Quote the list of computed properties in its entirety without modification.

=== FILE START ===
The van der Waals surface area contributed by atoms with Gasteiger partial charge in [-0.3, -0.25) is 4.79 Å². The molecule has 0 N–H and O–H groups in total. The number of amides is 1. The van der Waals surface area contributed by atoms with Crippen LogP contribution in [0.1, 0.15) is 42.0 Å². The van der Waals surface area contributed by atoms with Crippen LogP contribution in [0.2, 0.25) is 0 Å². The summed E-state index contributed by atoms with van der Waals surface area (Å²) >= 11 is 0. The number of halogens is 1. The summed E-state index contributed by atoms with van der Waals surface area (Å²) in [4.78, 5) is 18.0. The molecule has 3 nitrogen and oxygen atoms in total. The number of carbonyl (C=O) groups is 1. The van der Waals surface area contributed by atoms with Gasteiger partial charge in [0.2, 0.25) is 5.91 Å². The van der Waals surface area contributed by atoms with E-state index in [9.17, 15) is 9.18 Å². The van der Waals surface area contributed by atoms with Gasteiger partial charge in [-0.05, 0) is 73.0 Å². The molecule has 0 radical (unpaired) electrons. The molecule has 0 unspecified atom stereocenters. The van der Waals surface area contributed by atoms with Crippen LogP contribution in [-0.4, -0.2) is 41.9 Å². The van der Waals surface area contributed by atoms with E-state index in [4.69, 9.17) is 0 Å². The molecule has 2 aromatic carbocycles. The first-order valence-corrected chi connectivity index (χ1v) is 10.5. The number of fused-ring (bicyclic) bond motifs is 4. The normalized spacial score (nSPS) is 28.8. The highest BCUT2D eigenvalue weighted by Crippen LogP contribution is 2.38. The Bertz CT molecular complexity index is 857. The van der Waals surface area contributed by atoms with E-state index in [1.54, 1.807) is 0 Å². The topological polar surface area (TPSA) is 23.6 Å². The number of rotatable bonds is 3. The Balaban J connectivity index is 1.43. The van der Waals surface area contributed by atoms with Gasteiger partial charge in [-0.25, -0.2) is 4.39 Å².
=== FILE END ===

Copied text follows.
The van der Waals surface area contributed by atoms with Gasteiger partial charge in [-0.3, -0.25) is 4.79 Å². The molecule has 0 N–H and O–H groups in total. The number of amides is 1. The van der Waals surface area contributed by atoms with Crippen LogP contribution in [0.1, 0.15) is 42.0 Å². The van der Waals surface area contributed by atoms with Crippen LogP contribution in [0.2, 0.25) is 0 Å². The summed E-state index contributed by atoms with van der Waals surface area (Å²) >= 11 is 0. The number of halogens is 1. The summed E-state index contributed by atoms with van der Waals surface area (Å²) in [4.78, 5) is 18.0. The molecule has 3 nitrogen and oxygen atoms in total. The number of carbonyl (C=O) groups is 1. The van der Waals surface area contributed by atoms with Gasteiger partial charge in [0.2, 0.25) is 5.91 Å². The van der Waals surface area contributed by atoms with E-state index in [9.17, 15) is 9.18 Å². The van der Waals surface area contributed by atoms with Gasteiger partial charge in [-0.05, 0) is 73.0 Å². The molecule has 0 radical (unpaired) electrons. The molecule has 0 unspecified atom stereocenters. The van der Waals surface area contributed by atoms with Crippen LogP contribution in [-0.4, -0.2) is 41.9 Å². The van der Waals surface area contributed by atoms with E-state index in [4.69, 9.17) is 0 Å². The molecule has 2 aromatic carbocycles. The first-order valence-corrected chi connectivity index (χ1v) is 10.5. The number of fused-ring (bicyclic) bond motifs is 4. The normalized spacial score (nSPS) is 28.8. The highest BCUT2D eigenvalue weighted by Crippen LogP contribution is 2.38. The Bertz CT molecular complexity index is 857. The van der Waals surface area contributed by atoms with E-state index in [1.54, 1.807) is 0 Å². The topological polar surface area (TPSA) is 23.6 Å². The number of rotatable bonds is 3. The Balaban J connectivity index is 1.43. The van der Waals surface area contributed by atoms with Gasteiger partial charge in [-0.25, -0.2) is 4.39 Å².